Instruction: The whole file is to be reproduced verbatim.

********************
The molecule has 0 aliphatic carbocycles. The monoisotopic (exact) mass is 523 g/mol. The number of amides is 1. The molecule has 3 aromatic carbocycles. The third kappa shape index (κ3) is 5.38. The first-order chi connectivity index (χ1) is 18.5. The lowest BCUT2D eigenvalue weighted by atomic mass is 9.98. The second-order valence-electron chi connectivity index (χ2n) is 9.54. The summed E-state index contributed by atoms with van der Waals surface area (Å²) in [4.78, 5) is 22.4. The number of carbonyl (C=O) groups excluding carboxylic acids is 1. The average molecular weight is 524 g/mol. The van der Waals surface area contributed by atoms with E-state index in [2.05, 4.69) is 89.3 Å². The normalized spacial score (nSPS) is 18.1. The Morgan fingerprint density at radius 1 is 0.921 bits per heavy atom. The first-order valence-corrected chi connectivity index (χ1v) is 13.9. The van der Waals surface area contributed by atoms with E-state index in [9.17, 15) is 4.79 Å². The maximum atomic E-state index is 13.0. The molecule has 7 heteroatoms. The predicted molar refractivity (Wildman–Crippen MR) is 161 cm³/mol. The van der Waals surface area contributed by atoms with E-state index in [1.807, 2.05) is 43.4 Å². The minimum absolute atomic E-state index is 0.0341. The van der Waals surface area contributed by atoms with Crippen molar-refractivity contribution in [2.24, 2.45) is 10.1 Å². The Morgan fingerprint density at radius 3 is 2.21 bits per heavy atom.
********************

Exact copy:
The molecule has 0 aliphatic carbocycles. The monoisotopic (exact) mass is 523 g/mol. The number of amides is 1. The molecule has 3 aromatic carbocycles. The third kappa shape index (κ3) is 5.38. The first-order chi connectivity index (χ1) is 18.5. The lowest BCUT2D eigenvalue weighted by atomic mass is 9.98. The second-order valence-electron chi connectivity index (χ2n) is 9.54. The summed E-state index contributed by atoms with van der Waals surface area (Å²) in [4.78, 5) is 22.4. The number of carbonyl (C=O) groups excluding carboxylic acids is 1. The average molecular weight is 524 g/mol. The van der Waals surface area contributed by atoms with E-state index in [2.05, 4.69) is 89.3 Å². The normalized spacial score (nSPS) is 18.1. The Morgan fingerprint density at radius 1 is 0.921 bits per heavy atom. The first-order valence-corrected chi connectivity index (χ1v) is 13.9. The van der Waals surface area contributed by atoms with E-state index in [9.17, 15) is 4.79 Å². The maximum atomic E-state index is 13.0. The molecule has 7 heteroatoms. The predicted molar refractivity (Wildman–Crippen MR) is 161 cm³/mol. The van der Waals surface area contributed by atoms with E-state index in [1.807, 2.05) is 43.4 Å². The minimum absolute atomic E-state index is 0.0341. The van der Waals surface area contributed by atoms with Crippen molar-refractivity contribution in [2.24, 2.45) is 10.1 Å². The Morgan fingerprint density at radius 3 is 2.21 bits per heavy atom.